1 Answer | Add Yours
If you're referencing a film version, I'm not sure which production you're studying. However, there's certainly plenty of textual evidence that shows Othello to be a victim at the end of the play.
First, when Othello realizes his error (that is, after Emilia reveals the truth about the handkerchief and Iago kills her), Othello reveals a desire to be punished.
Whip me, ye devils,(320)
From the possession of this heavenly sight!
Blow me about in winds! Roast me in sulphur!
Wash me in steepdown gulfs of liquid fire!
O Desdemon! dead, Desdemon! dead!
O! O! O!(325)
More telling, thouth, is the blame Othello places on Iago. First, he requests that someone "demand that demidevil (Iago)/Why he has thus ensnared my soul and body?" When Iago refuses to respond, Othello enters into his final lines of the play, in which he claims to be a good, noble person whose mind was manipulated by Iago:
Soft you; a word or two before you go.
I have done the state some service, and they know't.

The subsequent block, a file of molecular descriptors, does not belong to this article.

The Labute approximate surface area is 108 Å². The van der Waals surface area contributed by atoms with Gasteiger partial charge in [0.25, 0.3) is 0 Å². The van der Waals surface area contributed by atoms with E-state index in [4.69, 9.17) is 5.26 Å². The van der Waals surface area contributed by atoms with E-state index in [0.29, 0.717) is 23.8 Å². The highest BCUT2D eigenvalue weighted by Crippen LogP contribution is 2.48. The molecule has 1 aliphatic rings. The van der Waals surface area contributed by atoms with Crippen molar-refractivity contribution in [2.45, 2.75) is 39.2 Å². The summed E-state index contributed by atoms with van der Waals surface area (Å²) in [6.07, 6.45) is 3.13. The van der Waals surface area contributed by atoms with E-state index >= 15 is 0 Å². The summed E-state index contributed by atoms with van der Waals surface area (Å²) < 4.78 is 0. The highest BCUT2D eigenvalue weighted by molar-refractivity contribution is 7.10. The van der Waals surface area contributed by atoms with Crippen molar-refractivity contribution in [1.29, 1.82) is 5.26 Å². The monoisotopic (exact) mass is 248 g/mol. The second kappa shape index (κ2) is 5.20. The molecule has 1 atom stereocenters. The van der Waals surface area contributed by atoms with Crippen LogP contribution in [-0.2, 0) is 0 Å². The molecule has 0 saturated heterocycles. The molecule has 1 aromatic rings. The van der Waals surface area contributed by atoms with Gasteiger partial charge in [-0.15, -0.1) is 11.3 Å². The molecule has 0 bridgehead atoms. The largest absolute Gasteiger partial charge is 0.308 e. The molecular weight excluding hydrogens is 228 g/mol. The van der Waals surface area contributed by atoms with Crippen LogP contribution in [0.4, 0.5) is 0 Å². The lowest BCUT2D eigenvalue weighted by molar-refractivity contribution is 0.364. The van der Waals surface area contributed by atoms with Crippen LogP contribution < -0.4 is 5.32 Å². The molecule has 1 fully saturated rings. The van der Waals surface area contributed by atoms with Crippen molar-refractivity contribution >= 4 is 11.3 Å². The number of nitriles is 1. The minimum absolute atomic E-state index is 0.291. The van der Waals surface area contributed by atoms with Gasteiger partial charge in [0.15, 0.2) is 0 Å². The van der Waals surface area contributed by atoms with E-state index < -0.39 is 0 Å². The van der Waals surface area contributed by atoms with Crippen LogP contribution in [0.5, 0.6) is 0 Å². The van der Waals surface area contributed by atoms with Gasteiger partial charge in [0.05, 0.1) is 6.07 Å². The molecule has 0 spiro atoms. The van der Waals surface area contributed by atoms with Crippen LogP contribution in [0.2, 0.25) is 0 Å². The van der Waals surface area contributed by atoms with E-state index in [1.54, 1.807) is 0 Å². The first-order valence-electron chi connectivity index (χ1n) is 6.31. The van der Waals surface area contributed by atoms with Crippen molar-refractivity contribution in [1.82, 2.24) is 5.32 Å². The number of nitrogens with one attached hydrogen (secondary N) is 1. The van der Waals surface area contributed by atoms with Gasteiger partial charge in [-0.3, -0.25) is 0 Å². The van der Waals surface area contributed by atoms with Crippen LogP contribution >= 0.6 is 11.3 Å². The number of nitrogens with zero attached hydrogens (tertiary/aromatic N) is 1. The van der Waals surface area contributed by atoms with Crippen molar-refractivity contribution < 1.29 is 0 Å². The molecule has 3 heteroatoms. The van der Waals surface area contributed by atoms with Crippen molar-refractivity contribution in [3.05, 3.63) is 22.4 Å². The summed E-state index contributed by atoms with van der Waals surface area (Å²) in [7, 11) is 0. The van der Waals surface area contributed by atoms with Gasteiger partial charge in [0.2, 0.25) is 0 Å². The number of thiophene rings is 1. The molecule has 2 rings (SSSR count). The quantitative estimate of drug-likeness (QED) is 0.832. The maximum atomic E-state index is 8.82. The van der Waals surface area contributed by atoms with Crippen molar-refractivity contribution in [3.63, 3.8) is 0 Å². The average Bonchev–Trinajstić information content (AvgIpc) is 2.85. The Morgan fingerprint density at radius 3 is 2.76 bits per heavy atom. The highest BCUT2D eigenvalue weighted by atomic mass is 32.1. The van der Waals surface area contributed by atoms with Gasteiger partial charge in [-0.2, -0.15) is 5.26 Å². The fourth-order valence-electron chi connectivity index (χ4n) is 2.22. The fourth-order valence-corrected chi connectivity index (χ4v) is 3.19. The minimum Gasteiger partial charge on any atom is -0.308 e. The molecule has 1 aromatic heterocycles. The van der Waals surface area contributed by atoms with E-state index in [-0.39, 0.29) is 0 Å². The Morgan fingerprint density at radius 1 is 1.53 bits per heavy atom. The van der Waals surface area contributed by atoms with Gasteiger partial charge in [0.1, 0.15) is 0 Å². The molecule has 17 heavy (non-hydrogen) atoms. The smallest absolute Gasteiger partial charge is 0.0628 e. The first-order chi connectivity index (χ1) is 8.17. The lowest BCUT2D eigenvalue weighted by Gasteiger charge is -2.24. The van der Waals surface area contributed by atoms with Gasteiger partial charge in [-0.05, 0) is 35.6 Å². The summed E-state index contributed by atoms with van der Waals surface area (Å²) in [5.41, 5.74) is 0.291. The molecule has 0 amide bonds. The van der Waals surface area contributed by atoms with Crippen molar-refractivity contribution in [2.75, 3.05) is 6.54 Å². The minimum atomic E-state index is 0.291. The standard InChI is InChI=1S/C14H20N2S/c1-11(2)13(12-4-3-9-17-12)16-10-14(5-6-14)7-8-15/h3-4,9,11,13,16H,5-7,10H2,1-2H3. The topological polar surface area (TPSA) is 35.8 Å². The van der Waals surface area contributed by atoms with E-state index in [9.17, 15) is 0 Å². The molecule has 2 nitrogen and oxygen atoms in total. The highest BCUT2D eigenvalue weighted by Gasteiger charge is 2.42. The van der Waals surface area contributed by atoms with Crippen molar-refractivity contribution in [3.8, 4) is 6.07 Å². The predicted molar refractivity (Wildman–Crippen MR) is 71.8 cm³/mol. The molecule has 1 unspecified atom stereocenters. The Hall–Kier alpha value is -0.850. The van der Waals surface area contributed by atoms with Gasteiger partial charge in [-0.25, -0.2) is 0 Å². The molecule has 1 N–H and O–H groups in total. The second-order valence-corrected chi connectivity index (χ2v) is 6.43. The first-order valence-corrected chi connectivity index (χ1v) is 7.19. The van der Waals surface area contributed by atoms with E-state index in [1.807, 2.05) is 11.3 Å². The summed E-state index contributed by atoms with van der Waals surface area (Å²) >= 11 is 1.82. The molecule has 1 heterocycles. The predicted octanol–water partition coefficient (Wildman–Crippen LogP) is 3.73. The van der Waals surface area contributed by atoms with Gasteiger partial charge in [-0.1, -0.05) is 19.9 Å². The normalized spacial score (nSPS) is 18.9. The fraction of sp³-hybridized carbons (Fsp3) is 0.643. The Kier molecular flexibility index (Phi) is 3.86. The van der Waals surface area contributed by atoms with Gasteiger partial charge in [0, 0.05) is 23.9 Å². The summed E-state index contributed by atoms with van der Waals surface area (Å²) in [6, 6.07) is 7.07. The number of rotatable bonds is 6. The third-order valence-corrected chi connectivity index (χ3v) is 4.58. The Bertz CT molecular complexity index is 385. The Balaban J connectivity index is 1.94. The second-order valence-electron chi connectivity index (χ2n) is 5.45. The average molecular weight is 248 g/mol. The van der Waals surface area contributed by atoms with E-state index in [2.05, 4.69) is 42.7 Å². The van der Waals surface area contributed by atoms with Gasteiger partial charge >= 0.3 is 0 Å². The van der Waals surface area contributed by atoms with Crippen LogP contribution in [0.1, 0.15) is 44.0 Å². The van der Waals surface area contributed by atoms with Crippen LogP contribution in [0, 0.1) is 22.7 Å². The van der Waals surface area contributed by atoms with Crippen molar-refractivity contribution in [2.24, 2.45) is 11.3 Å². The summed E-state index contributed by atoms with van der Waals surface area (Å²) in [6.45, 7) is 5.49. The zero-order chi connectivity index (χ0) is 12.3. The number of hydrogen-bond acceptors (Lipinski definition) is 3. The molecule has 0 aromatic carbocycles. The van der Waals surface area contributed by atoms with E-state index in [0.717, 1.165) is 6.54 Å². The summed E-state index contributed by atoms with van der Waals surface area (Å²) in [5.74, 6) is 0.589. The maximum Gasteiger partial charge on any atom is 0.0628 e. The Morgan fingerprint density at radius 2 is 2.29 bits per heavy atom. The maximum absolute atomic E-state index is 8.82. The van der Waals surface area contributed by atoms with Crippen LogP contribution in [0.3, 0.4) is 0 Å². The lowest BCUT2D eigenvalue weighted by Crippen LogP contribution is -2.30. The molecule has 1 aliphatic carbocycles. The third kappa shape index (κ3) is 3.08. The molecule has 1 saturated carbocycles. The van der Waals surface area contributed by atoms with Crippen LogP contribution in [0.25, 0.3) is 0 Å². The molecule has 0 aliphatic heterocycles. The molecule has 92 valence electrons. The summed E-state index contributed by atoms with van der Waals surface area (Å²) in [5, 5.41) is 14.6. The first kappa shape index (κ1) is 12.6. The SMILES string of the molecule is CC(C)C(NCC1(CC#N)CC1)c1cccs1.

No more of that. I pray you, in your letters,
When you shall these unlucky deeds relate,(390)
Speak of me as I am; nothing extenuate,
Nor set down aught in malice. Then must you speak
Of one that loved not wisely but too well;
Of one not easily jealous, but, being wrought,
Perplex'd in the extreme; of one whose hand,(395)
Like the base Indian, threw a pearl away
Richer than all his tribe; of one whose subdued eyes,
Albeit unused to the melting mood,
Drop tears as fast as the Arabian trees
Their medicinal gum.
Here, Othello notes that he is "not easily jealous," but that when he is "wrought," (in this case, obviously, by Iago), he is "perplex'd in the extreme." Again, these lines evoke sympathy in audiences, as Othello realizes his wrongs and takes his own life as a form of self-punishment.
We’ve answered 319,832 questions. We can answer yours, too.Ask a question